Sports and sporting events are peerless when it comes to their ability to fuel passion and ignite a sense of community. Clearly, this is not lost on sponsors who spent to the tune of $46 billion in 2019, trying to capitalize on the emotional rub off effects of fans for their brands. But there is a gender disparity that may be leading to sponsors missing out on great opportunities. Women’s games account for only a tiny fraction of the total spend in sports sponsorship. One estimate found that between 2011 and 2013, women’s sports sponsorship accounted for just 0.4 per cent of all sports sponsorship. That’s just $4 for every $1000 spent by brands on sport.
Turning the tide
The cause may be that women’s professional sports have historically trailed behind their male counterparts in popularity. However, the currents may be starting to swing globally, if recent trends are anything to go by. According to a 2018 Nielsen study on women’s sports engagement, more sports fans today not only enjoy but also believe in the women’s sports industry. Of the 84% general sports fans with an interest in women’s sports, 51% are male, implying that both men and women are consumers of women’s sports. Recent trends and viewing figures in women’s sports only reaffirm this. When tickets were released for the FIFA Women’s World Cup in France in June 2019, the allocation of 5,000 tickets for the qualification game between Wales and England on 31st August sold out in 24 hours.
According to official data, FIFA Women’s World Cup in 2019, attracted a global unique audience of 993.5 million with the final between United States and Netherlands receiving an average live audience of 82.18 million. These numbers when compared to the previous world cup in Canada are up by an astonishing 30% for the tournament and 52% for the final. Viewership in women’s sports is growing much faster than that of its male compeers. The ICC Men’s Cricket World Cup, played around the same time in the UK had a global reach of 706 million, seeing an increase of 18%, while the viewership of ICC Women’s World Cup was up by 33% since its last edition. The most recent FIFA Men’s World Cup, on the other hand, reached 3.26 billion individuals and the viewing figures were up by just about 9% since the previous tournament.
These larger trends point to a significant change in the landscape of sports viewership appetite and consumer culture. Women’s sport growth and scale is reaching new heights, thus increasing the value proposition for brands continuously. The recent multi-million dollar sponsorship deal between PepsiCo and UEFA women’s football for 5 year highlights that brands may be waking up to this opportunity.
The cost of sponsorship for the FIFA men’s world cup was around 7-8 times that of women’s world cup, while the global reach of the men’s world cup was only about thrice the women’s world cup. Arkema, a French chemical company, was the first French official sponsor of the FIFA Women’s World Cup. The event sponsorship cost the company around $1.17 million, while it would have cost 8 times more to sponsor the Men’s World Cup in 2018. So, they spent about $1 to reach 1000 people in the women’s world cup, which is roughly half of what they would have had to spend to reach the same number of people in the men’s world cup, which is $2. Thus, sponsorship in women’s sports seems like an untapped opportunity for brands, due to its rising popularity and lower investment. It provides brands an affordable entry point along with balanced pricing and rising reach. Companies quite simply are able to avail higher value for each buck spent.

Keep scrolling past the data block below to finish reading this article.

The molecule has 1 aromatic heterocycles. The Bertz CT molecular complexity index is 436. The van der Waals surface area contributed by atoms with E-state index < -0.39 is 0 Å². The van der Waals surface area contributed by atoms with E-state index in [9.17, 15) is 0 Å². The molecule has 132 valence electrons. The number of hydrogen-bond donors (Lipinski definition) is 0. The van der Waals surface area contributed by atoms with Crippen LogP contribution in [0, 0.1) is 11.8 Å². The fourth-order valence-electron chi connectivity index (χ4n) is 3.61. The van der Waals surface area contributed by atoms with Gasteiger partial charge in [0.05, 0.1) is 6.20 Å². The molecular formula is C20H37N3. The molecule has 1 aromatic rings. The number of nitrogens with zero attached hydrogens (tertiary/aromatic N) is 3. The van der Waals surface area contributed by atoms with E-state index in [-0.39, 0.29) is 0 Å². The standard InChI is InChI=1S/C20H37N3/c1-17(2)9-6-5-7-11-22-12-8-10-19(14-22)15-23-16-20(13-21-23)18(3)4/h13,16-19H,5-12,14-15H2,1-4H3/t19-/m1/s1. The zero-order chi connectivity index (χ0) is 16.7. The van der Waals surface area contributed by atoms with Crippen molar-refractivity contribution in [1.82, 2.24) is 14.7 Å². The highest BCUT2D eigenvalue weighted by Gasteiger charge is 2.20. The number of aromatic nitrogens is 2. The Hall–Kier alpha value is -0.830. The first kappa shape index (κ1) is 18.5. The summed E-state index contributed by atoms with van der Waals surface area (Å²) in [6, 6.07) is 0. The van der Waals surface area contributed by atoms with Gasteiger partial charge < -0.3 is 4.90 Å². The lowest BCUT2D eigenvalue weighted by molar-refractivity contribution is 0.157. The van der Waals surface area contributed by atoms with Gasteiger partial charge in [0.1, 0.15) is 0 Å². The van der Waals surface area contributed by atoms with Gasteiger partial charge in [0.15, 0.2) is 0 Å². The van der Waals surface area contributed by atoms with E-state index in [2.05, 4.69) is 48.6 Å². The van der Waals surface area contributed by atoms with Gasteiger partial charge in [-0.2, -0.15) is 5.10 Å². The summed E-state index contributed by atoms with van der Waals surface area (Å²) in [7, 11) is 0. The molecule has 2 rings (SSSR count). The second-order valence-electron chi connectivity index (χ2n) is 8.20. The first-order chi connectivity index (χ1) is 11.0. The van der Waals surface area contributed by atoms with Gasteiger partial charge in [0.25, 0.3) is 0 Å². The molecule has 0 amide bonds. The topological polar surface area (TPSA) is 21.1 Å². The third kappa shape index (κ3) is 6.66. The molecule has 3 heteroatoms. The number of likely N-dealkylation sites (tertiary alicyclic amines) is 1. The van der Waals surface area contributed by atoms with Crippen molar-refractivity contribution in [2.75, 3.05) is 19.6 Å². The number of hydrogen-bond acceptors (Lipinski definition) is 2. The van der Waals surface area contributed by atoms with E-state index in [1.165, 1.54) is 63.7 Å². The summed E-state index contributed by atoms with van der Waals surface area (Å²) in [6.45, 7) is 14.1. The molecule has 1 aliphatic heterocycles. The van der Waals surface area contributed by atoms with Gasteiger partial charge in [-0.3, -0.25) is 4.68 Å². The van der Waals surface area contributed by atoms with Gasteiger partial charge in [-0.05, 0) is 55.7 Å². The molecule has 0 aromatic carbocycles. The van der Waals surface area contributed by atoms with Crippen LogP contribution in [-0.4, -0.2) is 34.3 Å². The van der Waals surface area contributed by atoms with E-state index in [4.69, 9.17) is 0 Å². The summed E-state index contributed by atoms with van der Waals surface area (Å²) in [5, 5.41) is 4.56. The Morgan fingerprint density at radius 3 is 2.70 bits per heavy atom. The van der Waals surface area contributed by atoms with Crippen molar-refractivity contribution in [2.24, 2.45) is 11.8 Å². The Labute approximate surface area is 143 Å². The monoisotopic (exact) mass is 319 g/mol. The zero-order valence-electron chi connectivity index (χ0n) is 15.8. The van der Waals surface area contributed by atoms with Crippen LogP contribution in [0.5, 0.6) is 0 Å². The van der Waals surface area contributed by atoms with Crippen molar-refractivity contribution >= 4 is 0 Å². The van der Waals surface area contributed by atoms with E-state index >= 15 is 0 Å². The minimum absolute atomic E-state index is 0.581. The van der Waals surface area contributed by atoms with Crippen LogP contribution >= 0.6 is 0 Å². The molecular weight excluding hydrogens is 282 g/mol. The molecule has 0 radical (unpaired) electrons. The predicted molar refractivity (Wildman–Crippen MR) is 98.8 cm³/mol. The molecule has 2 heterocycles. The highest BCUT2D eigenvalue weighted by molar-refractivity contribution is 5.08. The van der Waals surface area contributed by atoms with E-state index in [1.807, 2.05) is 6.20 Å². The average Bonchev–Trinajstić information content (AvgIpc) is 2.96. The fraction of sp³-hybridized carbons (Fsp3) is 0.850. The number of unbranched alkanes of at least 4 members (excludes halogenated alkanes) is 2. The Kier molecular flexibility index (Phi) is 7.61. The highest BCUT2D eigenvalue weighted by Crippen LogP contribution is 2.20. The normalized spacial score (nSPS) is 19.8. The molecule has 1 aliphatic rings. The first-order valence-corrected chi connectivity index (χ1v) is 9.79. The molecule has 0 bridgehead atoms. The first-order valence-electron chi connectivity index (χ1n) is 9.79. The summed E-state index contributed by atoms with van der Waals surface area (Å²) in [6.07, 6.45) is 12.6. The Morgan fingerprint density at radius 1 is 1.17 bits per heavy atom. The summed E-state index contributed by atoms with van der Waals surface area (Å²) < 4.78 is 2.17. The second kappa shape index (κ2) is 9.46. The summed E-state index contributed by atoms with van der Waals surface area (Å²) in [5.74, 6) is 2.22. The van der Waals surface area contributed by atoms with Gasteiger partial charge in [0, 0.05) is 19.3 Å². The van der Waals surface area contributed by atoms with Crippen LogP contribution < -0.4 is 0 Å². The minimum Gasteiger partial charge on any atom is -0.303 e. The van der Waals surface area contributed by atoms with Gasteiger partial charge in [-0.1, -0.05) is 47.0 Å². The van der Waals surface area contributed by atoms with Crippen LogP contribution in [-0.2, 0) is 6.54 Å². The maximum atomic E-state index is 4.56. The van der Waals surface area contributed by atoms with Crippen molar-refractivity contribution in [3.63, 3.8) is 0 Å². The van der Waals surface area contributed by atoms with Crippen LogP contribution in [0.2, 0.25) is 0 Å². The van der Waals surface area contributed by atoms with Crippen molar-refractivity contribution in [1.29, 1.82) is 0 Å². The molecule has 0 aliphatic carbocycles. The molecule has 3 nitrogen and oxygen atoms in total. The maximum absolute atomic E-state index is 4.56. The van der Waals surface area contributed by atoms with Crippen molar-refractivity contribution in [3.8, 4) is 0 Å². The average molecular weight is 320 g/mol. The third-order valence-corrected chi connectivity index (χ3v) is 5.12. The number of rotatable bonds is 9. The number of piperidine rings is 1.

This proves to be especially useful for smaller brands. Lower entry-points can open up an opportunity for brands who may not ordinarily be able to get into sports sponsorship. This essentially means that a whole new, much broader pyramid of brands would be able to get involved in sponsorships. Right now brands have a unique opportunity to lock in long-term partnerships at current rates knowing that the value is going to increase in the coming years giving them not only value for the money spent but also a level of certainty in their future marketing plans and calendar, which seems like a very lucrative opportunity.
This, however, is not to say that sponsorships in men’s tournaments do not make sense anymore and that brands should abandon men’s sports altogether. Men’s and women’s sports might have different target groups companies might want to reach to. However, investment in women’s sports is something that brands should definitely explore, given that they seem to hold a wealth of opportunities.